By Jo McConville, Heritage Project Manager: Transatlantic Ties
Followers of this blog and WSRO news will almost certainly be familiar with the story of the Sussex Declaration (if not, click this link to see our previous blog posts on this great record), the rare contemporary copy of the American Declaration of Independence housed at the Record Office which propelled us into the media spotlight after Harvard academics Danielle Allen and Emily Sneff of the Declaration Resources Project realised its significance. You can read more about the Declaration Resources Project on their website here.
Subsequently in April 2019, WSRO had the immense privilege of receiving a $100,000 grant from the Andrew W. Mellon Foundation in New York for a new project – announced by the County Council as the Transatlantic Ties Project– which would not only build on discoveries about the Declaration but also shed light on the shared history of Sussex and the USA as (perhaps unexpectedly) revealed through numerous other records in WSRO’s holdings. The project’s ambitious aims will include the creation of an ‘American Collection’ of digital material consisting of WSRO records, copies of the Sussex Weekly Advertiser from 1775-1784 covering the Revolutionary War period (provided by West Sussex County Council’s Library Service) and a number of remarkable objects on loan from the Royal Sussex Regimental Museum Collection. These will be housed on a new Transatlantic Ties website with specialist learning resources developed by educational consultants. There will also be an outreach programme encompassing an exhibition, talk and rounding off with an international symposium in the summer of 2021. Collaborating with us will be contacts at the Universities of Sussex and Chichester and the Royal Sussex Regiment (RSR) Association and Royal Sussex Regiment Museum Trust.
It’s exciting stuff and I was delighted to be appointed to work on the project in September 2019. This will be project number three for me here at WSRO where I’ve been lucky enough to work as Project Archivist on both the Queen Victoria Hospital and the Vawdrey Archive Projects funded by Wellcome Trust – two very diverse and memorable experiences. Transatlantic Ties promises to be something different again; a new departure both for WSRO and for me. Whilst I’ll be in charge of the day to day management of the project, I certainly won’t be going solo– WSRO staff are a talented bunch with a wide range of skills and expertise which are going to be essential to make this a success!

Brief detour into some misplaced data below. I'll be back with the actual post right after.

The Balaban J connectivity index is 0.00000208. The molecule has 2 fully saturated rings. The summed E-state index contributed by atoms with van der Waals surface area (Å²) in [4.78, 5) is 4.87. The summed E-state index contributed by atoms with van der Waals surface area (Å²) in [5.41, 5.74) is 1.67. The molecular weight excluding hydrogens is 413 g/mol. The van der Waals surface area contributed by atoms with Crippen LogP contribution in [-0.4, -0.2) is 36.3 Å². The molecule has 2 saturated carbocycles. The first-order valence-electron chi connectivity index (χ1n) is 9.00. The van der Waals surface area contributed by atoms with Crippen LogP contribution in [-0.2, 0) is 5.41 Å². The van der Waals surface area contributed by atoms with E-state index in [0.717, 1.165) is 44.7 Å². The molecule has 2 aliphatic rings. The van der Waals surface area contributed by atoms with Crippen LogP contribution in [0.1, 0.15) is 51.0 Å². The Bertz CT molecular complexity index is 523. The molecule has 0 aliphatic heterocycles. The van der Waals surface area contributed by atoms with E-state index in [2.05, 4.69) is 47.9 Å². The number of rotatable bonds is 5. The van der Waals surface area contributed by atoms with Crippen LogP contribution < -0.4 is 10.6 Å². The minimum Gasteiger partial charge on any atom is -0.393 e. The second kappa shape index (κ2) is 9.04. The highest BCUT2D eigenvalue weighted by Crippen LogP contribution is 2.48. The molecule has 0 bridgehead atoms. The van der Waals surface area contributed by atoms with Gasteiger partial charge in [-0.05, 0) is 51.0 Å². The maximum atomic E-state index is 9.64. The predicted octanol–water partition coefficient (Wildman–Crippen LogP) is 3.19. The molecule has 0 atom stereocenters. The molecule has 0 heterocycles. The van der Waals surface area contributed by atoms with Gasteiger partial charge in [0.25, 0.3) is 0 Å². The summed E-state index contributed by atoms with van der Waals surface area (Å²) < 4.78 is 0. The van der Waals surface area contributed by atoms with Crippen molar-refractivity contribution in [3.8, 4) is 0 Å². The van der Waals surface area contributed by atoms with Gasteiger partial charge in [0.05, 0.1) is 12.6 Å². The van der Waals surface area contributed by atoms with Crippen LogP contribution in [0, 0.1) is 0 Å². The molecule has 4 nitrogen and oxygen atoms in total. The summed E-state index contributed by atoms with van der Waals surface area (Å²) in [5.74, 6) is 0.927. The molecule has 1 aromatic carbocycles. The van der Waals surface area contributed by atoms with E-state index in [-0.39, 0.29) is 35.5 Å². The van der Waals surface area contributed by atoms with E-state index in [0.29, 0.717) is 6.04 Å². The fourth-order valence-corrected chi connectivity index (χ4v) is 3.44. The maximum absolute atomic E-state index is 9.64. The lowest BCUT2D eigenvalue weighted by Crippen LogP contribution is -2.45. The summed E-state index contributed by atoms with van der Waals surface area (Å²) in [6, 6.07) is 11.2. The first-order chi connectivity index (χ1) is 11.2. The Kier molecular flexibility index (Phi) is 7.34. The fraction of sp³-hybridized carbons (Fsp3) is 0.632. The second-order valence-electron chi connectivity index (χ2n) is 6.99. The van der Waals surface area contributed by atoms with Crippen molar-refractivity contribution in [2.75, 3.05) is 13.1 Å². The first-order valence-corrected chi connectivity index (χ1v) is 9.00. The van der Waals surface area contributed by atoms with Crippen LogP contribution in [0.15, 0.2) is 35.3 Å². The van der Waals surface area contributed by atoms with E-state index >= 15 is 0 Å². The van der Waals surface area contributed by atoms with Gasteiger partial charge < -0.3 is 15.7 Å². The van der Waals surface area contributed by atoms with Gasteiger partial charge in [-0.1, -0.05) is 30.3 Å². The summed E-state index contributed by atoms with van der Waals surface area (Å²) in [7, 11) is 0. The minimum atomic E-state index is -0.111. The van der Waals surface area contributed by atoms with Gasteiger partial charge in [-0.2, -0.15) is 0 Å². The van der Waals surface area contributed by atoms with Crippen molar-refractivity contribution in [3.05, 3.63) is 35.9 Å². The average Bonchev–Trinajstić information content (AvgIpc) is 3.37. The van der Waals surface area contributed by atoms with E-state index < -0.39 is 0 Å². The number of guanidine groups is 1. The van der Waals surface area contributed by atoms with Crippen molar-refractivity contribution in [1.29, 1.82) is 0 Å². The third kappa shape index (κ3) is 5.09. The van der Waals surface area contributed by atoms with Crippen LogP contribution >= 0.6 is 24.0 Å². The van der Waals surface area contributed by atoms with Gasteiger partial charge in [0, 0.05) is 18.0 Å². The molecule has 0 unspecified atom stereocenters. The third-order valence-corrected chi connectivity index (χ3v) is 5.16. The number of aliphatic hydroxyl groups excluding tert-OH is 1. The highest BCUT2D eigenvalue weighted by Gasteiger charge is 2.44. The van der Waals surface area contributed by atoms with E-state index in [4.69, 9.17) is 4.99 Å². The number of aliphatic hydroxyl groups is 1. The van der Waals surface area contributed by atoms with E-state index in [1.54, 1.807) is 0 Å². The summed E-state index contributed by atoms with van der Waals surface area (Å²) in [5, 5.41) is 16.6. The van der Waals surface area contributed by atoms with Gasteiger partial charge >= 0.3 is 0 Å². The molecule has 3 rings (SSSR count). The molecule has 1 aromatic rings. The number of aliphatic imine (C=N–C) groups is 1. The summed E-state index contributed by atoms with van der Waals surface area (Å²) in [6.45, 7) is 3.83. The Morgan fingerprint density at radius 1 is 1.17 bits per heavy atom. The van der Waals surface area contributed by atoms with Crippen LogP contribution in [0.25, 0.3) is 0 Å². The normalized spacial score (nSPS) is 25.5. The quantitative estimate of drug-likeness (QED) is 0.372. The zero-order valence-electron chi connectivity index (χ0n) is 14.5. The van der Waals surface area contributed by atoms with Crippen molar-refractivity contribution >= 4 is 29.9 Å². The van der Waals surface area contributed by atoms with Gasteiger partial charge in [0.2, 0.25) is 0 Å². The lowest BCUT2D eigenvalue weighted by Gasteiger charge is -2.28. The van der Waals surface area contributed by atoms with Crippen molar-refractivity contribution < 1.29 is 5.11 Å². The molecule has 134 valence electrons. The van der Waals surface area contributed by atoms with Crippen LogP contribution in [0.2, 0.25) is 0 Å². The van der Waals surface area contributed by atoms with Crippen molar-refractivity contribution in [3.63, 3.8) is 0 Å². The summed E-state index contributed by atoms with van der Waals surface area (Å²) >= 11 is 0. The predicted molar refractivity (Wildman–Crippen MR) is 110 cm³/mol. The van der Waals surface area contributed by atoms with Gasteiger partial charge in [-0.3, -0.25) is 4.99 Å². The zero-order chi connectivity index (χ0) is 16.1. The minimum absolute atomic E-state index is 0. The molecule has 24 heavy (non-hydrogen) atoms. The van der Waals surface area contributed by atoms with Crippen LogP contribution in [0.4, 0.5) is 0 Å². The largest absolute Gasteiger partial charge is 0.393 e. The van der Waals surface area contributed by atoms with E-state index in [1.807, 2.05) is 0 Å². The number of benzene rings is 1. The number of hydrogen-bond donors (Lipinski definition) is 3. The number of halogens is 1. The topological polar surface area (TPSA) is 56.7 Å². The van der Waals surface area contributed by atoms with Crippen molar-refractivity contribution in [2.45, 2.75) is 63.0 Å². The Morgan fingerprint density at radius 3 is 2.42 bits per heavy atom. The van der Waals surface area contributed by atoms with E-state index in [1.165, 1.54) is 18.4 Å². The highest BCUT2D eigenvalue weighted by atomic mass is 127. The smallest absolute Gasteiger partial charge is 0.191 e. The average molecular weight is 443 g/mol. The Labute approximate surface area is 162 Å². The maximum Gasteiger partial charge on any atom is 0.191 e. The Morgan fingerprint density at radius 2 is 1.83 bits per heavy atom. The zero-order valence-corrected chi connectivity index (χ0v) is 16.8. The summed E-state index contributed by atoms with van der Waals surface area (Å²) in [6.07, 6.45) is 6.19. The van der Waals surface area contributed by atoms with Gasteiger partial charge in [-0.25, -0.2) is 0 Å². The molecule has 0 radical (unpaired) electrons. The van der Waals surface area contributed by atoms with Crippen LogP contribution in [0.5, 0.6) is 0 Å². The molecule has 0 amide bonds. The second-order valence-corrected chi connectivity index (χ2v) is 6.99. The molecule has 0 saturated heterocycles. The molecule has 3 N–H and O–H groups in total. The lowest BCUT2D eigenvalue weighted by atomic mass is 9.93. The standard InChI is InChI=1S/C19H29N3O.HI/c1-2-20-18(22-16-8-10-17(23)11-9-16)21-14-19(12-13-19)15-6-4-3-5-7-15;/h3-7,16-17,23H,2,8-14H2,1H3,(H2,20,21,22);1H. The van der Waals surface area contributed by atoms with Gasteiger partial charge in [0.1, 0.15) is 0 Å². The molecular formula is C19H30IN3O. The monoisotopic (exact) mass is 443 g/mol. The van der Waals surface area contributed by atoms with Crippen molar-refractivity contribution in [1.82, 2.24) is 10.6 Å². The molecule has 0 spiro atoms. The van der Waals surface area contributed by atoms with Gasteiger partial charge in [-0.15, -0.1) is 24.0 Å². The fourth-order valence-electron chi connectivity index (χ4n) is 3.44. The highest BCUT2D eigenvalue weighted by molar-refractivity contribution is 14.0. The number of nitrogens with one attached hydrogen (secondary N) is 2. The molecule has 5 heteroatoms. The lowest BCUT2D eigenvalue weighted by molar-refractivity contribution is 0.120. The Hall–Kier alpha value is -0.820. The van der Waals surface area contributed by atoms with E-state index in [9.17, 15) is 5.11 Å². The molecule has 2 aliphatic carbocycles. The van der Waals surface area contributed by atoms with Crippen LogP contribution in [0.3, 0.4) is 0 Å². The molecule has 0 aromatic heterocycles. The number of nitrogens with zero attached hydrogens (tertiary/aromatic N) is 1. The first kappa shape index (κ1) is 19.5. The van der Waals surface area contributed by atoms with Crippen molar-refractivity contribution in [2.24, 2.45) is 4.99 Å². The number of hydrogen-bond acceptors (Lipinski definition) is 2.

These early months of the project have started quietly with behind the scenes planning and preparation to lay the foundations for all we want to achieve over the next 18 months or so. There’s been admin aplenty but I’m also enjoyably immersed in the task of researching WSRO’s collections and getting to know the material which will come to comprise our ‘American Collection’. I haven’t been starting from scratch of course. A number of documents had been identified in advance of our project bid through searches of our Calm catalogue by our Collections Manager Jenny Mason, and I’ve also been indebted to former WSRO Education Officer Kim Leslie’s 1976 book Roots of America which highlights a surprising range of records in WSRO’s holdings relating to American history. Part of my work has been in looking in more depth at these documents and exploring the context around them, but I’m also continuing to conduct further searches of our catalogues using a range of different terms and as I refresh my knowledge of the history it opens up new possibilities for how to discover those hidden gems! We may not uncover the next Sussex Declaration but as I’m finding out, WSRO has a few more stories to tell about Sussex and the USA and how that much touted ‘special relationship’ has played out over the years.
This will be the first in an ongoing series of blog posts on the Transatlantic Ties project so I’ll be back soon with more news!